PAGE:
Diary Of an Ibadan Girl: Entry 3
Continued from my previous entry.
If you didn’t read my last entry, you can catch up by clicking here.
Throw back to 2 days earlier:
“Lo beere nkan ti Olayinka fe je. Ki o ba se.” “Go and ask what Olayinka will eat. Prepare it.”, My mother said.
I looked at my mother with the equivalent murderous stare I give annoying okada men/ supercilious danfo drivers whenever they started to get comfortable around me, calling me endearing names that made me recoil and reconsider my existence. Names like: Lepa Shandy, Opelenge. Etc.
(Lepa shandy/ Opelenge is a “supposedly” endearing term used by people to “supposedly” compliment another’s slim stature).
I hate the fact that I cannot tell my mother to leave me alone. Even if it was going to be for the first and the last time ever.
I carried my body sluggishly from the chair that had suddenly become my sanctuary since Olayinka or what is his name entered our house.
I don’t know what he’s always looking for!
Olayinka is the son of one of my mother’s plenty friends. Even though we spent our childhood growing up and doing plenty ‘stuffs’ together, we’ve really grown apart. But he doesn’t seem to have the brain to understand that this ship has sailed.
Yes, we did stuffs as young kids. Stuff which included playing ‘daddy and mummy’. He was always the daddy and I, the mummy. There was some touching at a point but it was basically kid stuff. Nothing that I regret or hate myself for. We were kids and kids were dumb. That’s alright.
But the sad news is Olayinka has refused to grow up. He has chosen to continue to want to live in that time as he has taken it upon himself to constantly torture me with the reminder of how compatible we were the whole time we played those silly games.
I’m just here like, ‘How can he still be this stupid?’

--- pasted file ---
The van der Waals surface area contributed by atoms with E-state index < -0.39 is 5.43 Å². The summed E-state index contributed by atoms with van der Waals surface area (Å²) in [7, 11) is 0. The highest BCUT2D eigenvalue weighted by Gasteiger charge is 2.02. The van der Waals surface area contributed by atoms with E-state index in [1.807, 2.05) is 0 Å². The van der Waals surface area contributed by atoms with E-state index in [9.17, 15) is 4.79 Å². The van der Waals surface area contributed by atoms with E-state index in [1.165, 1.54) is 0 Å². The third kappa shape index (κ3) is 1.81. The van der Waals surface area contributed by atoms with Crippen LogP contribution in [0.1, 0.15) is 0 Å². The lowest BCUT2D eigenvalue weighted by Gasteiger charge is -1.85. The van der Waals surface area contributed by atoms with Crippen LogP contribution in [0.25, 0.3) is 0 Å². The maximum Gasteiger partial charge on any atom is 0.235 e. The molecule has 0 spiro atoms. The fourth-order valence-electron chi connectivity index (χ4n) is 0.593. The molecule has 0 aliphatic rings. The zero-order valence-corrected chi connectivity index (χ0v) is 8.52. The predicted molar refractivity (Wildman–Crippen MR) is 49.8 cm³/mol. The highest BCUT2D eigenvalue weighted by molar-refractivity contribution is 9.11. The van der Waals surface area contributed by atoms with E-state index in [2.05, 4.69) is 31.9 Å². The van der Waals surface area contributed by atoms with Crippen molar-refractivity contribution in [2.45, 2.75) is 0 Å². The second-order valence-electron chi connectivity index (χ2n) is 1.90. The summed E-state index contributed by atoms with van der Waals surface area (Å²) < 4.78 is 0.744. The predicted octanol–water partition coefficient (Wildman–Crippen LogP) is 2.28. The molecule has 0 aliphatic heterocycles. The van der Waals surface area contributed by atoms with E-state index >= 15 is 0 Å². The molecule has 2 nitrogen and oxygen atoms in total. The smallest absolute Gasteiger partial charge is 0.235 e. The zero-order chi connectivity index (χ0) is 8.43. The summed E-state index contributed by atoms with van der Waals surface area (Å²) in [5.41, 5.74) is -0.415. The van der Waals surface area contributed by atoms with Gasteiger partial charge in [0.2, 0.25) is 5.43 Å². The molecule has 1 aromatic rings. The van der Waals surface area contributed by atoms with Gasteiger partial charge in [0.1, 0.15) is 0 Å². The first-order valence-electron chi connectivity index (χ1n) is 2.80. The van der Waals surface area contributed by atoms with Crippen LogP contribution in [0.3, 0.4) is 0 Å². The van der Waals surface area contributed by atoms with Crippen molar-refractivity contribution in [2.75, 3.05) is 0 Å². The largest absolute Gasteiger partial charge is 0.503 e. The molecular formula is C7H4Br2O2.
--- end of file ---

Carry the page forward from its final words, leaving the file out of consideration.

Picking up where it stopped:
It’s been how many years again? Last time I checked, that was about 15 years ago.
My family had moved from the neighborhood I grew up in, we’ve attended different secondary schools, we even studied in different universities at different ends of Nigeria. He schooled in Nsukka, University of Nigeria. I went to the University in Ibadan. Our course have spelled different for a very long time now. He just doesn’t want to see it yet.
Anyway, I stood up to go and meet him like my mother ordered before another wahala starts with her. Before I even got to his side, Uncle was already smiling sheepishly like someone that tasted urine. My stomach clenched in a fist at the sight. I really still didn’t understand why he, all of sudden, started shining teeth.
“Yinka, bawo ni?”, “Yinka, what’s up?”, I asked.
“Daada ni, Keke”’, “I’m fine, Keke”, he replied.
He still calls me Keke! You can imagine.
Keke was my childhood name. Most kids of my age called me Keke back then because it was easier to pronounce, I believe. I liked it because I thought it sounded chic. But that was ages ago! Now, it sounded like you were calling me a bicycle. Olayinka was not helping his career with me at all.
“Mo ti ni ko ma ma pemi ni Keke mo. Morenike loruko mi.”, “I’ve told you not to call me Keke again. My name is Morenike.” I said sharply, frowning at him. I hadn’t spent 5 mins with him, my countenance had already changed to beast mode. This is what Olayinka’s presence does to me all the time!
“Why you dey always like to do shakara for me sef? Don’t you know I’m your husband ni?” (Shakara is a term used to describe that someone is deliberately proving difficult/hard to get).
I looked at him like the idiot that he was and said, “Mi o raye gbogbo jati-jati to n shey. Ki lo fe je?” “I honestly do not have time for your nonsense. What would you like to eat?”
“Ha ha ha. Oya, mabinu Aya mi. Gbogbo nkan to ba ti se fun mi noni ma je. Abike mi.” “Loool. Okay, I’m sorry my wife. I’ll eat everything you cook for me. My Abike.”, he replied still baring all his 32.
I walked away towards the kitchen muttering under my breath, “Olounje’ya (Glutton). You cannot say you are not hungry”. If only one’s eyes could fall off from rolling them, mine would most likely have.
You would think I’d go and expend my energy for that one in the kitchen? Oloun maje. (God forbids).
Emi Morenike funra mi. I went to boil water for him to drink tea o. If he likes, he should drink. If he does not like, he should leave it. I don’t even care if the afternoon is hot or not. Afterall, he’d said he’d eat anything I make for him.
Continues in my next entry.